Historic wooden houses, old mines, and traditional local food – step back in time in the mountain village of Røros.
Røros has achieved the certification Sustainable Destination. Although this does not mean that the destination is sustainable, it does mean that it has made a commitment to work systematically to reduce the negative effects of tourism, while strengthening its positive ripple effects. Here, you can explore charming streets with independent shops and workshops, or venture outside the town centre.
Visit the national parks Femundsmarka and Forollhogna, and go hiking, mountain biking, and fishing. Or head to Northern Europe’s largest canyon, Jutulhogget.
The mountain village is also known for being one of Norway’s leading regions for locally produced food. The barren landscape and the temperature in the area mean that all food grow slowly and develop a truly distinctive taste. During summer, you can join a local food safari.
Find more inspiration on Røros’ official website.
There are regular train departures both from Oslo and Trondheim. From Trondheim it takes approximately two hours to Røros and from Oslo the train journey takes around 5 hours.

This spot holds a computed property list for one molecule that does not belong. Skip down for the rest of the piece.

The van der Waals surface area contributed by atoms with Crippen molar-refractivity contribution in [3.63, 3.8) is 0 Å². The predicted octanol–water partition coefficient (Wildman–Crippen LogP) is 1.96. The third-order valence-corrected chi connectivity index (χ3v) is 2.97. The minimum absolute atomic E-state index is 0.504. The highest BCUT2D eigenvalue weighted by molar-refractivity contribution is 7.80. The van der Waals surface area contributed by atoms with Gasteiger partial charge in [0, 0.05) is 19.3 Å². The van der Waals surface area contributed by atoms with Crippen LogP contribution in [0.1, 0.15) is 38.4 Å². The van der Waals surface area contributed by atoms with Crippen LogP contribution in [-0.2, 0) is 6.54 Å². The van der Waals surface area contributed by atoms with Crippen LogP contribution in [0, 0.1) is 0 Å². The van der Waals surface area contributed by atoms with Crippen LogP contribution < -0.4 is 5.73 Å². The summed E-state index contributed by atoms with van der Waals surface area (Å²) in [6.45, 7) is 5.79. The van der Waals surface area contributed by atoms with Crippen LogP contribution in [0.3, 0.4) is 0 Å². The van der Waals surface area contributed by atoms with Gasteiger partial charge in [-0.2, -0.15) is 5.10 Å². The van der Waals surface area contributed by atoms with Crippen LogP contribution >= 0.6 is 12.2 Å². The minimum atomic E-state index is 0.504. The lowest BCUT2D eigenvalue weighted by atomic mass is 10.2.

It takes approximately 5 hours by bus from Oslo to Røros, and around 2 hours from Trondheim.
The excursion boat MS Fæmund II travels the Femunden lake daily in the summer. It can take you from Elgå in Hedmark to Synnervika in the municipality of Røros, 30 kilometres from the town of Røros. From Synnervika, you may travel by bus to Røros.
From Oslo, go by E6 and RV3 via Elverum. The trip will take approximately 5 hours.
The route from Trondheim will take around 2.5 hours along E6 and RV30.
Røros is situated 50 minutes by plane from Oslo. You can catch a plane most days, except Saturdays.
Røros airport is located 2 kilometers from the town of Røros.
The certification Sustainable Destination is a label given to destinations that work systematically to reduce the negative impacts of tourism. In addition to providing visitors with enjoyable experiences, the destination must strive to minimise its impact on local nature, culture and the environment, and support the local community and economy. The municipality and the travel industry shall cooperate closely to assure that the destination is a great place in which to live as well as visit.
The Trøndelag region has many stories to tell – here are some of them.
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